Shelbyville Tyson plant closing for deep cleaning Monday after COVID-19 outbreak


SHELBYVILLE, Tenn. (WKRN) — The Shelbyville Tyson Foods plant is closing Monday for deep cleaning after the Tennessee State Health Dept. confirmed cases of COVID-19 at the facility.

According to a company spokeperson, the deep cleaning will include sanitation of common areas and the plant will reopen on Tuesday.

This comes after a COVID-19 outbreak of 120 employees at the Goodlettsville plant.

Nashville Health Director Dr. Michael Caldwell said in a press conference Thursday morning that he visited the plant Wednesday with CDC and the state health department and he did not think it needed to be shut down.

“I am satisfied at this point they are doing everything they can so that disease transmission is minimized,” Caldwell said, “What I am concerned about is when they leave the plant and are in their communities.”

The Tyson spokesperson assured News 2 in a statement Thursday that they are putting safety measures in place at all factories including:

  • Allowing more time between shifts to reduce worker interaction. 
  • Giving team members more space by erecting large tents to serve as outdoor break rooms.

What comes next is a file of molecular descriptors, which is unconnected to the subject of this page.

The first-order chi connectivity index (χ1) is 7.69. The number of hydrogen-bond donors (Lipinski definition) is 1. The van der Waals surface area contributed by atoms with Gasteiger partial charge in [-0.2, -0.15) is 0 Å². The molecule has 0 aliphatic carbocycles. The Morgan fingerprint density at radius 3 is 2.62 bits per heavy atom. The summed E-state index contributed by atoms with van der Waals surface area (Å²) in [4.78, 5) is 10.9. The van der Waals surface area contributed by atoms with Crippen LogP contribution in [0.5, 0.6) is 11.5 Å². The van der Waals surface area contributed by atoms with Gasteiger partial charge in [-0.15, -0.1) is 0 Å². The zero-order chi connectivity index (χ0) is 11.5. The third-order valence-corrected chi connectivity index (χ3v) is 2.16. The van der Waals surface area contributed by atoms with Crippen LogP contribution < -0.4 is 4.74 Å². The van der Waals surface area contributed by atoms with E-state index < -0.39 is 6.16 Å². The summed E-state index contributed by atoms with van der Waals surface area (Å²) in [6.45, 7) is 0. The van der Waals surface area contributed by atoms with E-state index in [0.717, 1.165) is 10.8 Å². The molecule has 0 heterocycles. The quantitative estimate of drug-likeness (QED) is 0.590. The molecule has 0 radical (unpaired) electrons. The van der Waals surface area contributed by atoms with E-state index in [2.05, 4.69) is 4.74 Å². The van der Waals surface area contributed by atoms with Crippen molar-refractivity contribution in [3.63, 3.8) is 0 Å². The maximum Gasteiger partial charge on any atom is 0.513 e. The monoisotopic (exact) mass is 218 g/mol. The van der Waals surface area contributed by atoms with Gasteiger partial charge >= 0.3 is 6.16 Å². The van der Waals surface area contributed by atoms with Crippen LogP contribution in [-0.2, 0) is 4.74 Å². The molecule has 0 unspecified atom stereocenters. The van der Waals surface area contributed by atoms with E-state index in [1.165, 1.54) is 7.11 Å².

• Removing chairs in some break rooms so there is more space between the workers. 
  • Eliminating conference room meetings and the size of new orientation classes. 

Bedford County Mayor Chad Graham said he and the EMA director are in close contact with the state health department monitoring the Shelbyville plant.

It’s important to emphasize that there’s no evidence that COVID-19 can be transferred through food or food packaging.

What seems to be impacted most by COVID-19 outbreaks in factories is the production of meat. This week Tyson announced closures at two of their largest plants, in Iowa and Indiana.

According to the company’s website, they are responsible for 20 percent of the nation’s beef, pork, and chicken.

In a press release, group president of Tyson Fresh Meats Steve Stouffer noted the impact the closures would have on farmers.

““Closing facilities has serious implications to the national food supply for American families, local communities, growers and farmers,” Stouffer said. “When a facility closes, the availability of protein for consumers across the nation will only decrease. Consumers will see an impact at the grocery store as production slows. It also means the loss of a vital market outlet for farmers and contributes to the disruption of the nation’s pork supply.” 

Stay with News 2 for continuing coverage of the COVID-19 Pandemic.


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